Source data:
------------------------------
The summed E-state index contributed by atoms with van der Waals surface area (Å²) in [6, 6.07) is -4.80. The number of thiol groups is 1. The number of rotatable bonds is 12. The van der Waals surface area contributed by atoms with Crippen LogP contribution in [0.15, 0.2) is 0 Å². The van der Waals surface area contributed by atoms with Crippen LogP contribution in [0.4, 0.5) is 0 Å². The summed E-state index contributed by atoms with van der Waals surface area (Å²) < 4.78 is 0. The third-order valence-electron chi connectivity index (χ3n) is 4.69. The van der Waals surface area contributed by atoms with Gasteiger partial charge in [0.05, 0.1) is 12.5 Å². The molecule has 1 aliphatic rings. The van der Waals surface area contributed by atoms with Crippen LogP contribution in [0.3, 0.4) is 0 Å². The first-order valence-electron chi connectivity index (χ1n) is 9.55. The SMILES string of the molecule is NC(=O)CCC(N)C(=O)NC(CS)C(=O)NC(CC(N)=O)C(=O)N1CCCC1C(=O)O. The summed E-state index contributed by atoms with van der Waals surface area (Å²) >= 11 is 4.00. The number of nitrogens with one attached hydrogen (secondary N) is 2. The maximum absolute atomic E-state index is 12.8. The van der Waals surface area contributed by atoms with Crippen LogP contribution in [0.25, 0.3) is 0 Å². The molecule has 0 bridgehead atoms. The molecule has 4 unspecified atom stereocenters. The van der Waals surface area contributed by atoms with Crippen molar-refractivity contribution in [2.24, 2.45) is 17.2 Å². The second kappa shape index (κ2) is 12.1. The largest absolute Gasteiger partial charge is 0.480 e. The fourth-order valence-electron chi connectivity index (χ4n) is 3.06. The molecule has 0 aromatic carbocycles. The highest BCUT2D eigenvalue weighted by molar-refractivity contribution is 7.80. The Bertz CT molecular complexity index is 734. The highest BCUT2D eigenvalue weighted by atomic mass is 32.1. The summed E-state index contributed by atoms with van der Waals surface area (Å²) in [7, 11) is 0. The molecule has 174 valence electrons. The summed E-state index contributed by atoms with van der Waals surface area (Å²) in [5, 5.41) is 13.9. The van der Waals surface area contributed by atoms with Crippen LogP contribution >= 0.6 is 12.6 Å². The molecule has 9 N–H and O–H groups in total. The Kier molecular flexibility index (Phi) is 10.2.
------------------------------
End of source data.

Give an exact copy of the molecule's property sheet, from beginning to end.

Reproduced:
The summed E-state index contributed by atoms with van der Waals surface area (Å²) in [6, 6.07) is -4.80. The number of thiol groups is 1. The number of rotatable bonds is 12. The van der Waals surface area contributed by atoms with Crippen LogP contribution in [0.15, 0.2) is 0 Å². The van der Waals surface area contributed by atoms with Crippen LogP contribution in [0.4, 0.5) is 0 Å². The summed E-state index contributed by atoms with van der Waals surface area (Å²) < 4.78 is 0. The third-order valence-electron chi connectivity index (χ3n) is 4.69. The van der Waals surface area contributed by atoms with Gasteiger partial charge in [0.05, 0.1) is 12.5 Å². The molecule has 1 aliphatic rings. The van der Waals surface area contributed by atoms with Crippen LogP contribution in [0.3, 0.4) is 0 Å². The first-order valence-electron chi connectivity index (χ1n) is 9.55. The SMILES string of the molecule is NC(=O)CCC(N)C(=O)NC(CS)C(=O)NC(CC(N)=O)C(=O)N1CCCC1C(=O)O. The summed E-state index contributed by atoms with van der Waals surface area (Å²) >= 11 is 4.00. The number of nitrogens with one attached hydrogen (secondary N) is 2. The maximum absolute atomic E-state index is 12.8. The van der Waals surface area contributed by atoms with Crippen LogP contribution in [0.25, 0.3) is 0 Å². The molecule has 0 bridgehead atoms. The molecule has 4 unspecified atom stereocenters. The van der Waals surface area contributed by atoms with Crippen molar-refractivity contribution in [2.24, 2.45) is 17.2 Å². The second kappa shape index (κ2) is 12.1. The largest absolute Gasteiger partial charge is 0.480 e. The fourth-order valence-electron chi connectivity index (χ4n) is 3.06. The molecule has 0 aromatic carbocycles. The highest BCUT2D eigenvalue weighted by molar-refractivity contribution is 7.80. The Bertz CT molecular complexity index is 734. The highest BCUT2D eigenvalue weighted by atomic mass is 32.1. The summed E-state index contributed by atoms with van der Waals surface area (Å²) in [7, 11) is 0. The molecule has 174 valence electrons. The summed E-state index contributed by atoms with van der Waals surface area (Å²) in [5, 5.41) is 13.9. The van der Waals surface area contributed by atoms with Crippen LogP contribution >= 0.6 is 12.6 Å². The molecule has 9 N–H and O–H groups in total. The Kier molecular flexibility index (Phi) is 10.2.